Summary: David was often in danger, whether in the court of Saul (1 Sam. 9:1), in the wilderness being chased by Saul (1 Sam. 18:11; 19:10), or during the rebellion of Absalom.

February 25, 2014

Tom Lowe

Psalm 11

Title: The Righteous Lord

To the chief Musician, A Psalm of David.

Psalm 11 (KJV)

1 In the LORD put I my trust: how say ye to my soul, Flee as a bird to your mountain?

2 For, lo, the wicked bend their bow, they make ready their arrow upon the string, that they may privily shoot at the upright in heart.

3 If the foundations be destroyed, what can the righteous do?

4 The LORD is in his holy temple, the LORD'S throne is in heaven: his eyes behold, his eyelids try, the children of men.

5 The LORD trieth the righteous: but the wicked and him that loveth violence his soul hateth.

6 Upon the wicked he shall rain snares, fire and brimstone, and an horrible tempest: this shall be the portion of their cup.

7 For the righteous LORD loveth righteousness; his countenance doth behold the upright.


We are not told under what circumstances this psalm was written, but obviously it came out of the persecution and trials in the life of David; however the situation was probably either his persecution by Saul, or the rebellion of his son, Absalom. David was often in danger, whether in the court of Saul (1 Sam. 9:1), in the wilderness being chased by Saul (1 Sam. 18:11; 19:10), or during the rebellion of Absalom. David did flee from Saul’s court and hid in the wilderness for perhaps ten years, and he did abandon Jerusalem to Absalom, and take refuge on the other side of the Jordon, both of which proved to be wise moves. The panic which launched this psalm was not David’s but that of his apparently well-meaning counselors. Their mood is one of extreme anxiety, but David’s is peace. In view of David’s attitude, this psalm can be listed with the psalms of confidence (Ps. 4:16; 23; 27; 62; 125; 131).

His life is in danger, and his timid counsellors attempt to persuade him to flee to a place where he will be safe. The suggestion (v. 1), “Flee as a bird to your mountain” comes from the lips of his friends who are anxious to persuade the king to escape, as he had done before when hunted by Saul, to “the rocks of the wild goats” (1 Sam. 24:2). This view is supported, to some extent, by the expression in verse 3, “If the foundations be destroyed,” which points to a time when lawful authority was undermined. But David’s faith in God is unshakable, and he rejects indignantly their fainthearted, faithless advice, because he is certain that Jehovah, though He tests His servants, does not forsake them. It is the wicked who have good reason to fear God, not the righteous.

Whatever the crisis, the psalm teaches that we must choose between fear (walking by sight) or trust (walking by faith), listening to human counsel or obeying the wisdom that comes from the Lord—“If any of you lacks wisdom, he should ask God, who gives generously to all without finding fault, and it will be given to him” (James 1:5).


1 In the LORD put I my trust: how say ye to my soul, Flee as a bird to your mountain?

The psalm opens with the devout psalmist’s statement of his basic position, “In the LORD put I my trust.” Some other psalms are prefaced with the same strong affirmation of faith (7:1; 16:1; 31:1; 71:1) or with words of similar meaning, because the basis of their confidence in times of stress is, “The LORD is my light and my salvation; whom shall I fear? The LORD is the strength of my life; of whom shall I be afraid?” (Ps. 27:1).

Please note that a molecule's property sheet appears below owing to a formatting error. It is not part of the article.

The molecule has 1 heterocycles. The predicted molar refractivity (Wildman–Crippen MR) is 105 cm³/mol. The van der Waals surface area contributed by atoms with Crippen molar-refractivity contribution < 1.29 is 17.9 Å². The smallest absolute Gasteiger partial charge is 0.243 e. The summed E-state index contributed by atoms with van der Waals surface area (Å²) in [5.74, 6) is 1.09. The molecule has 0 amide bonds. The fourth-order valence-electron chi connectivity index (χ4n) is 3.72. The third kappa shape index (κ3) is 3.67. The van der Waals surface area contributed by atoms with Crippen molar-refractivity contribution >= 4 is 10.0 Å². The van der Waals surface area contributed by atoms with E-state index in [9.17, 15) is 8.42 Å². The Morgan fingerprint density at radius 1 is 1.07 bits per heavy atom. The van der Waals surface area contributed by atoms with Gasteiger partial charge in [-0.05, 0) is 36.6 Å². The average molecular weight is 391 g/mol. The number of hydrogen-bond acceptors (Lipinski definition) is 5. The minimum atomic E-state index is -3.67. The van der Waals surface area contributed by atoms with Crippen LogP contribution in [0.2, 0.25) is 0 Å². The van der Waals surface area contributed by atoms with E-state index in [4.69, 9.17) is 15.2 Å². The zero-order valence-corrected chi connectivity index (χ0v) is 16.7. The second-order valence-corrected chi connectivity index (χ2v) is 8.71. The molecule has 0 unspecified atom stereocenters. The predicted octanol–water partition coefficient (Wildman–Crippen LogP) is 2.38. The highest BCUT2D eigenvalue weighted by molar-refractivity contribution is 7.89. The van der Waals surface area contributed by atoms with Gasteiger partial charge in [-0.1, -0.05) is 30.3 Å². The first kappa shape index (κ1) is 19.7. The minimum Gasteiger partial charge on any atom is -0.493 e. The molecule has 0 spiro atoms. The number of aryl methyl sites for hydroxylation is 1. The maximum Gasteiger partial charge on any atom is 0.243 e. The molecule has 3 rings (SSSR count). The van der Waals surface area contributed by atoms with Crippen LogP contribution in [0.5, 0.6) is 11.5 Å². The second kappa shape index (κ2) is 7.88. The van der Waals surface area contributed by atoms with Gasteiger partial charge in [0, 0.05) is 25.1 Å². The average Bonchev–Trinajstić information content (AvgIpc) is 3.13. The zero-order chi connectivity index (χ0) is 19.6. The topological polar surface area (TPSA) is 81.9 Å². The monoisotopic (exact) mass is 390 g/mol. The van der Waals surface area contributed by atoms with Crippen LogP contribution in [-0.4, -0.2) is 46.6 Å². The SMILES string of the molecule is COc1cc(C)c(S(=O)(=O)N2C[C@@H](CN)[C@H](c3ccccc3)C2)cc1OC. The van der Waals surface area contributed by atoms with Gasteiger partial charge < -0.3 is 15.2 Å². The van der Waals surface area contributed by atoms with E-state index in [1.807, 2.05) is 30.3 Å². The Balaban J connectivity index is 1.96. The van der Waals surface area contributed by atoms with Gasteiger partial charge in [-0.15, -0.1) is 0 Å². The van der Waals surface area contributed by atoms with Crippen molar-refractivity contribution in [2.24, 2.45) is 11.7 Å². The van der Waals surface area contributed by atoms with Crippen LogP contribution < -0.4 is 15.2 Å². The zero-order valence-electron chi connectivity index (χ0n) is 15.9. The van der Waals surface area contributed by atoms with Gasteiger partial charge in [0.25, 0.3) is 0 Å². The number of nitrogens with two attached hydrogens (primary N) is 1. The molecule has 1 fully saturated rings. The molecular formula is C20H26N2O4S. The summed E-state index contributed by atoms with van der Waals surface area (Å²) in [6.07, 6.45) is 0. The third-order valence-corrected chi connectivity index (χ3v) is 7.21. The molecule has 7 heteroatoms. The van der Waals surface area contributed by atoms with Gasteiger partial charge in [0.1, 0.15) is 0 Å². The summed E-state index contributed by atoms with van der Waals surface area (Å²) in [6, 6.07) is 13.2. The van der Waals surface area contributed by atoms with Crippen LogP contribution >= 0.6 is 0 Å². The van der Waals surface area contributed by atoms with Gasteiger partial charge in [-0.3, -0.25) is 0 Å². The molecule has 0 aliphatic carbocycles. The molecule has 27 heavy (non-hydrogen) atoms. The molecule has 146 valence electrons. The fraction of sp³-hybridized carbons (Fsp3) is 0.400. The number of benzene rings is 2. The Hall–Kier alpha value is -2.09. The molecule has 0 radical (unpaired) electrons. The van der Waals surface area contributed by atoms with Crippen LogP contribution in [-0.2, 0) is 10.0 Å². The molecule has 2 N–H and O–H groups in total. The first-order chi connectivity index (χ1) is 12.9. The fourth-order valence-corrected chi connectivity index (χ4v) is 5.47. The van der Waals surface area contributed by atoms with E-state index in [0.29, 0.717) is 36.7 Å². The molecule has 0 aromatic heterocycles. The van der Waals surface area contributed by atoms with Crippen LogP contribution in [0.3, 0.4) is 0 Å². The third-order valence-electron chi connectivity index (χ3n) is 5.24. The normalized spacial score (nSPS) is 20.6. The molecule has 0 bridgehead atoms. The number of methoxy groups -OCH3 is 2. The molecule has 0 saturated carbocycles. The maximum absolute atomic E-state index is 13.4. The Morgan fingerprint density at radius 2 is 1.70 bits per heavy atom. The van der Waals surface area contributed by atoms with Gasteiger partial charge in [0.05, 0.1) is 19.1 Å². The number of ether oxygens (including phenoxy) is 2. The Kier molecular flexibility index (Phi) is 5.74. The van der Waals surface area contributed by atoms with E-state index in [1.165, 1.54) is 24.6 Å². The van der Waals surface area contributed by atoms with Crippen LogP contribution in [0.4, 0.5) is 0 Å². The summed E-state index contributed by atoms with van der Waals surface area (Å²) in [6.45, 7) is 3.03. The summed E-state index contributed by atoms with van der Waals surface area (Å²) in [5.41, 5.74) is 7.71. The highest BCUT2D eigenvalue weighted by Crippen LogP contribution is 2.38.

David’s friends appear to have a timid nature, since they are worried about his safety. They urge him not only to flee to the mountains, which he did, but also to desert God, and to renounce his faith—which he never did. David marveled at this suggestion, because it defied his faith in the Lord. They didn’t seem to have faith that the Lord would see him through—“Many are saying of me, "God will not deliver him" (Ps. 3:2). David’s declaration, “In the LORD put I my trust” (or have put) counteracts their suggestion. The enemies of God (including Satan) have always worked toward turning away the faithful servants of God by creating fearful situations—“The same day there came certain of the Pharisees, saying unto him, Get thee out, and depart hence: for Herod will kill thee” (Luke 13:31).

The advice of David’s friends is the same recommendation you may get from psychologists today. They will tell you that what you need to do is get away from your problems. Go off somewhere—what you need is rest. You wish it was as simple as that; but you can’t run away from yourself. How true that is! People would tell David, “Flee as a bird to your mountain,” but he knew that was not the way to solve his problems, so he did what he had done many times before, he fled to the Lord for safety. The phrase is more accurately translated “as a little bird.” Those who tell you to run away from your problems or from some situation you ought to face are not giving good advice. You should not run away out of fear, and it is wrong to flee from the place of duty, as Nehemiah was invited to do (Neh. 6:10-11). Many who were telling David to run away and get out of the country were afraid for his life, because an enemy was trying to kill him. The leader who flees needlessly from the crisis is only a hireling and not a faithful shepherd—“The hired hand is not the shepherd who owns the sheep. So when he sees the wolf coming, he abandons the sheep and runs away. Then the wolf attacks the flock and scatters it. The man runs away because he is a hired hand and cares nothing for the sheep” (John 10:12-13).

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